Leopold (Leo) Katz, grandfather of Middlebury Institute international education management alumna Evelyn Lueker MAIEM ’18, used to describe his relationship with his birth place of Nuremberg, Germany as a poetic three-part story that involved fleeing persecution, returning for justice, and ultimately finding love.
Katz and his wife Helga are featured in the exhibit “One Trial, Four Languages” in the McCone building about the pioneering interpreters who laid the foundation for the field through their work at the Nuremburg trials after the end of the World War II. The exhibit, created by the International Association of Conference Interpreters (AIIC), is on campus as part of a series of events marking the 50th anniversary of the Institute’s translation and interpretation program.
Lueker returned to campus last weekend to participate in a panel discussion at the 2019 Monterey Forum. “The whole family is thrilled about this,” Lueker shares, and adds that they had not been aware that her grandparents were featured in this exhibit until she was contacted by Professor Jacolyn Harmer, who invited her to be a part of the Forum. Lueker, who works with international scholars at the University of California San Diego, credits her “omi and opa” for inspiring her to pursue a career in international education. “Their incredible resilience, passion for giving voice to those who do not have one, constant pursuit of justice, and amazing ability to forgive has been an inspiration to me my whole life.”
Lueker’s great-grandfather, Leo Katz’s father, was a cantor and a schochet, or ritual slaughterer, for the Nuremberg orthodox synagogue. He realized early what a threat Hitler posed for his family and sought a way for them to leave Germany, finding refuge first in Newfoundland, Canada in 1937, and later in New Jersey. Leo was drafted into the U.S. Army as soon as he came of age and was eventually assigned to military intelligence. He returned to Europe in 1944 as an interrogator of prisoners-of-war. He was part of the team of interpreters who interpreted the initial Nuremberg trials from and into English, German, Russian and French. It was the first time simultaneous interpreting was used at a trial, and the work of the Nuremberg interpreters is considered the foundation of the field of simultaneous interpreting as we know it today.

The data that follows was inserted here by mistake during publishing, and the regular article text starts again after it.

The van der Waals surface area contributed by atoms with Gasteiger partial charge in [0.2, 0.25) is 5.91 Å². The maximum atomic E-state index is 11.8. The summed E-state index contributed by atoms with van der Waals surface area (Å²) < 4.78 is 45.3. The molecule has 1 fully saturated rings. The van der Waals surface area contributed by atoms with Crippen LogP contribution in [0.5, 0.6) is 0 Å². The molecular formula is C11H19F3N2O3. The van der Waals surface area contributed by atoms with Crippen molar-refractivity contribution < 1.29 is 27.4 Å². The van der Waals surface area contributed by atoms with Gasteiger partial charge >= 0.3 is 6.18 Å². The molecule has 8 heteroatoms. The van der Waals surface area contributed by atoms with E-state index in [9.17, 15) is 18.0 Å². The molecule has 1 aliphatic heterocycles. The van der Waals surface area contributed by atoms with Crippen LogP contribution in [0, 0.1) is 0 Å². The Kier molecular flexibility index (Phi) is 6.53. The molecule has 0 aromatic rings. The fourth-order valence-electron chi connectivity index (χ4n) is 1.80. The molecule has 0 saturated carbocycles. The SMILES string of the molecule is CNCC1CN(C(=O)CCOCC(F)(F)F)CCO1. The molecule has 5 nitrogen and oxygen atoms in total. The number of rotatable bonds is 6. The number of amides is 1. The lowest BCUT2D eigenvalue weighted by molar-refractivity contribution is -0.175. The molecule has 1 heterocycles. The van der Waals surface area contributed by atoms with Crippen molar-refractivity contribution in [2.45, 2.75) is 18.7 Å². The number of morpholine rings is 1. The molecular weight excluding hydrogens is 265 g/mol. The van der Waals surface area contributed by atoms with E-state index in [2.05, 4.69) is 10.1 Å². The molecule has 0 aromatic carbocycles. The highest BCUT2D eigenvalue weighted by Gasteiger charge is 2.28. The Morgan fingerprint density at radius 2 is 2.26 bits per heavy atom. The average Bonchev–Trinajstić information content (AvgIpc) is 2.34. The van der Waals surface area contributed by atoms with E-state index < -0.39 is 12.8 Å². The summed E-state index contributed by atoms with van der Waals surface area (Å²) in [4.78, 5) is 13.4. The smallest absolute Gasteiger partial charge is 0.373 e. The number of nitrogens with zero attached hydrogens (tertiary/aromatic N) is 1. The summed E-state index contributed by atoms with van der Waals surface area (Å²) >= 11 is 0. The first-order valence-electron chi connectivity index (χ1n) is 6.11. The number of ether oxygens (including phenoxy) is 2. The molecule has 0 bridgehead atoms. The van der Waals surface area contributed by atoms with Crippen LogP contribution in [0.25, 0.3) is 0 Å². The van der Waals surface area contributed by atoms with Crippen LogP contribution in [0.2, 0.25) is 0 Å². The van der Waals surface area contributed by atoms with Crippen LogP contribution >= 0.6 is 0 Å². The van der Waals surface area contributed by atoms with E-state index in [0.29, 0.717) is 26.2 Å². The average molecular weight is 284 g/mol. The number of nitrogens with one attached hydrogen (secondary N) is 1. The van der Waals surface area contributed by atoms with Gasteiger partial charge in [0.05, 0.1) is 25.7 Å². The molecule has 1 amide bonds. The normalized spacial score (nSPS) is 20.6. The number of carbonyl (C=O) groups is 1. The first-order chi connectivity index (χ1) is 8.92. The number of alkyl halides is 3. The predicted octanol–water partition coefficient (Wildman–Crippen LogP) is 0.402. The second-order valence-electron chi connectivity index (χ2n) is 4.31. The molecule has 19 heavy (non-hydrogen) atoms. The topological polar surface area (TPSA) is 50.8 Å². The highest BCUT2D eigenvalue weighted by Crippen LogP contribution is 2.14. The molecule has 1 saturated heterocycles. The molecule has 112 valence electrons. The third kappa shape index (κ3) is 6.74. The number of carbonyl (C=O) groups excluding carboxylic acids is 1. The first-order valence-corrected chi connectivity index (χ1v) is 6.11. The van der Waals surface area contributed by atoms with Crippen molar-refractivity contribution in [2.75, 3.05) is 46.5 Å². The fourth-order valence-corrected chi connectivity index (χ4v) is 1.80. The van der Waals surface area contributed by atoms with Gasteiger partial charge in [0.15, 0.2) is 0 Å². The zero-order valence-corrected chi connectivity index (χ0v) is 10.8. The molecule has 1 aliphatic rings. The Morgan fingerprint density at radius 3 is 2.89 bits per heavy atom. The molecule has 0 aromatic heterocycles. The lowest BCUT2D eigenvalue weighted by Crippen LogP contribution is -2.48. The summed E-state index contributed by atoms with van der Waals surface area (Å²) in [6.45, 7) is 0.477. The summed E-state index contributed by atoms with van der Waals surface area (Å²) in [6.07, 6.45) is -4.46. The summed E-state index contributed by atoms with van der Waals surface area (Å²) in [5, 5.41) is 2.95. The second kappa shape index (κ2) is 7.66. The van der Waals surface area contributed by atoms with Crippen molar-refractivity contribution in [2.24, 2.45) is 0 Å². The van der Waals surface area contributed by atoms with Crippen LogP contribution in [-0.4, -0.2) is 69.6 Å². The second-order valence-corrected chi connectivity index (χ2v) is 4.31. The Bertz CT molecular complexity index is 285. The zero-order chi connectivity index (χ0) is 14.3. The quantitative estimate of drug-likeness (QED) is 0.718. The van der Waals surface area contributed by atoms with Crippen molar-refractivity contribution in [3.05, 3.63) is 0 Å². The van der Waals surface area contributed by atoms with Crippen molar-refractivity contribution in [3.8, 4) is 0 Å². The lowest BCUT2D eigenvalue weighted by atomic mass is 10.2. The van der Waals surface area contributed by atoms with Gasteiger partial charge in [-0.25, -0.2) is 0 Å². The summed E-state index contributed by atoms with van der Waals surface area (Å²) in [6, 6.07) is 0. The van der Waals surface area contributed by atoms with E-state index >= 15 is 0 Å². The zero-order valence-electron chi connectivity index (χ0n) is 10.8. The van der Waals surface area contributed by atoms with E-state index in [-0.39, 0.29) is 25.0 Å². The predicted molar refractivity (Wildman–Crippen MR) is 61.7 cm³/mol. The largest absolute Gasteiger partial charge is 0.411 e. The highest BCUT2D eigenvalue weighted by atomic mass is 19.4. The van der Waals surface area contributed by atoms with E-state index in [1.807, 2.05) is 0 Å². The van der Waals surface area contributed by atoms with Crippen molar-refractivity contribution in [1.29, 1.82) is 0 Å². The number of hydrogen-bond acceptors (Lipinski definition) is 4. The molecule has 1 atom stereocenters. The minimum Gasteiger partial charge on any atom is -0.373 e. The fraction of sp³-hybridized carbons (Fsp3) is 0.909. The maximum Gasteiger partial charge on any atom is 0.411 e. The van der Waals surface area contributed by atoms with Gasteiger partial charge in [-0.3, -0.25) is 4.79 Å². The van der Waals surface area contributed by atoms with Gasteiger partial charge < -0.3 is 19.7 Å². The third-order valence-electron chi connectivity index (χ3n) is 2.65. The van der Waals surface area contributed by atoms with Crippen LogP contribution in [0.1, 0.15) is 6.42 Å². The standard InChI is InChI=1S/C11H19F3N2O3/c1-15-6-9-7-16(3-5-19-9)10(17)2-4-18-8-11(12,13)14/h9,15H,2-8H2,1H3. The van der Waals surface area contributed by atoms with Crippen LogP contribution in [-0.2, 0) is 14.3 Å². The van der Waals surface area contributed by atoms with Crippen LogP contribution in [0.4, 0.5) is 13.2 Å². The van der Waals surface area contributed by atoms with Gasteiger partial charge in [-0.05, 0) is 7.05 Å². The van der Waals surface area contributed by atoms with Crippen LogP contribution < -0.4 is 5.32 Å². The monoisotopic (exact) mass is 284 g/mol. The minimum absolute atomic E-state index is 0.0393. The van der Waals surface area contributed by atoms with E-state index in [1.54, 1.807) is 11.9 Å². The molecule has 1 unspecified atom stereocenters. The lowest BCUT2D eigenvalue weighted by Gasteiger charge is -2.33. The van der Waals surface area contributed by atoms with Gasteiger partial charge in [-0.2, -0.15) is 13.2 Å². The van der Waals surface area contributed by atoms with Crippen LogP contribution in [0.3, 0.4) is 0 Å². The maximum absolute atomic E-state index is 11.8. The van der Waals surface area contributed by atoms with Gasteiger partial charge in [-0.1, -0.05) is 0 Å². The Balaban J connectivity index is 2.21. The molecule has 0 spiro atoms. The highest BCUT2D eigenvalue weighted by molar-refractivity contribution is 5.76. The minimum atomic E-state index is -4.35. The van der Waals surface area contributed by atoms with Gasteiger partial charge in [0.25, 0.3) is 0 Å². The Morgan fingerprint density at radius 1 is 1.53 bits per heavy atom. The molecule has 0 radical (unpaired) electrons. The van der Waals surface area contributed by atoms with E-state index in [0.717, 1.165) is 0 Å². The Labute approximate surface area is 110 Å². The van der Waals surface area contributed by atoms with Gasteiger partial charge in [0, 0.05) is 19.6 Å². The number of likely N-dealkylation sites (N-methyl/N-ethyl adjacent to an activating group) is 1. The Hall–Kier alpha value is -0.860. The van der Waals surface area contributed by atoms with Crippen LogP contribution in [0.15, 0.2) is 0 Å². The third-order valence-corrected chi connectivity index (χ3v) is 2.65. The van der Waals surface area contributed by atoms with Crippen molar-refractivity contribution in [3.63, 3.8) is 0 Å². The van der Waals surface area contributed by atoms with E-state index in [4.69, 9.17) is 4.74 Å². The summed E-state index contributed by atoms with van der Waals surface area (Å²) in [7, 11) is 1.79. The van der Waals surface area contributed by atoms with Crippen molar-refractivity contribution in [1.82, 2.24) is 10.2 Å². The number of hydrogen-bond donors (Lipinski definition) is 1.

Helga Juelich’s family, although Jewish, lived as Christians in Cologne. Her father owned a women’s clothing factory and the family was well off. When he was arrested on Kristallnacht in November of 1938, her family finally realized the threat they were under in Nazi Germany. Their attempts to escape the country together failed, and her parents decided to save their children. Her brother made his way through family connections to the U.S. and Helga was part of the Kindertransport to England. She never saw her parents again; her father committed suicide and her mother died in a concentration camp. Helga did not feel welcome in England, where she was considered an “enemy alien” and had to support herself through low-paying jobs. She told Lueker that the best experience she had in England was when she was sent to an internment camp with other refugees in the Isle of Man. After the war ended she heard a call on the radio for qualified people to work as interpreters at the Nuremberg trials. She applied, hoping to find her mother when she returned to Germany, as she did not know what had happened to her.
When Helga had her interview for the position of interpreter she was only 23 years old. The radio announcement she heard in England was made by Leo, and when she met him she told her family she felt “a little starstruck” – she also says he hired her because of her legs. Lueker says both her grandparents were determined to make the most of the life they were given. “Their house was open to all, and they took every opportunity to invite people to stay, or to provide a helping hand.” They also took their children to marches, protests and meetings, relishing the freedom they had in the United States to speak up when faced with injustices, having lived through the horrible consequences of what happens when people do not speak up for others.
Language services professionals including Dr. Yun-Hwang Lee, interpreter at the recent U.S.-North Korea summits, will appear at a conference celebrating 50 years of translation, interpretation, and localization instruction at the Middlebury Institute on May 4-5.
The 2019 UN MoU Universities Conference brought representatives of translation and interpretation programs and UN staff members from around the world together in Monterey for a two-day gathering on the Institute campus.